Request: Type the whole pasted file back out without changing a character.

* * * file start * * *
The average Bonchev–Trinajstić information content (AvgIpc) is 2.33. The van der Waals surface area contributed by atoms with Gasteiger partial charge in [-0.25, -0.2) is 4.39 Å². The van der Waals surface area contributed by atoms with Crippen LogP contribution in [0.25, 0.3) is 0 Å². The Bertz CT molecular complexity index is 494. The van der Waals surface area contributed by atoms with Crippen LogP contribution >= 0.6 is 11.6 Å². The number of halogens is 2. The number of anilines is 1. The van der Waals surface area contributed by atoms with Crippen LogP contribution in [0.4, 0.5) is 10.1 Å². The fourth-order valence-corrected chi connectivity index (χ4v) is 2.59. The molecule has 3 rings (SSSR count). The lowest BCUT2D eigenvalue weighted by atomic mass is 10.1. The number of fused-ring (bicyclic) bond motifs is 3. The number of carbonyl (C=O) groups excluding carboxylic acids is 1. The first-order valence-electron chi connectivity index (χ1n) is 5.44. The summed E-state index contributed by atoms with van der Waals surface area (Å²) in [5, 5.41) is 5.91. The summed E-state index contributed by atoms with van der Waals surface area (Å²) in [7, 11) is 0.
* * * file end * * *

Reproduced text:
The average Bonchev–Trinajstić information content (AvgIpc) is 2.33. The van der Waals surface area contributed by atoms with Gasteiger partial charge in [-0.25, -0.2) is 4.39 Å². The van der Waals surface area contributed by atoms with Crippen LogP contribution in [0.25, 0.3) is 0 Å². The Bertz CT molecular complexity index is 494. The van der Waals surface area contributed by atoms with Crippen LogP contribution >= 0.6 is 11.6 Å². The number of halogens is 2. The number of anilines is 1. The van der Waals surface area contributed by atoms with Crippen LogP contribution in [0.4, 0.5) is 10.1 Å². The fourth-order valence-corrected chi connectivity index (χ4v) is 2.59. The molecule has 3 rings (SSSR count). The lowest BCUT2D eigenvalue weighted by atomic mass is 10.1. The number of fused-ring (bicyclic) bond motifs is 3. The number of carbonyl (C=O) groups excluding carboxylic acids is 1. The first-order valence-electron chi connectivity index (χ1n) is 5.44. The summed E-state index contributed by atoms with van der Waals surface area (Å²) in [5, 5.41) is 5.91. The summed E-state index contributed by atoms with van der Waals surface area (Å²) in [7, 11) is 0.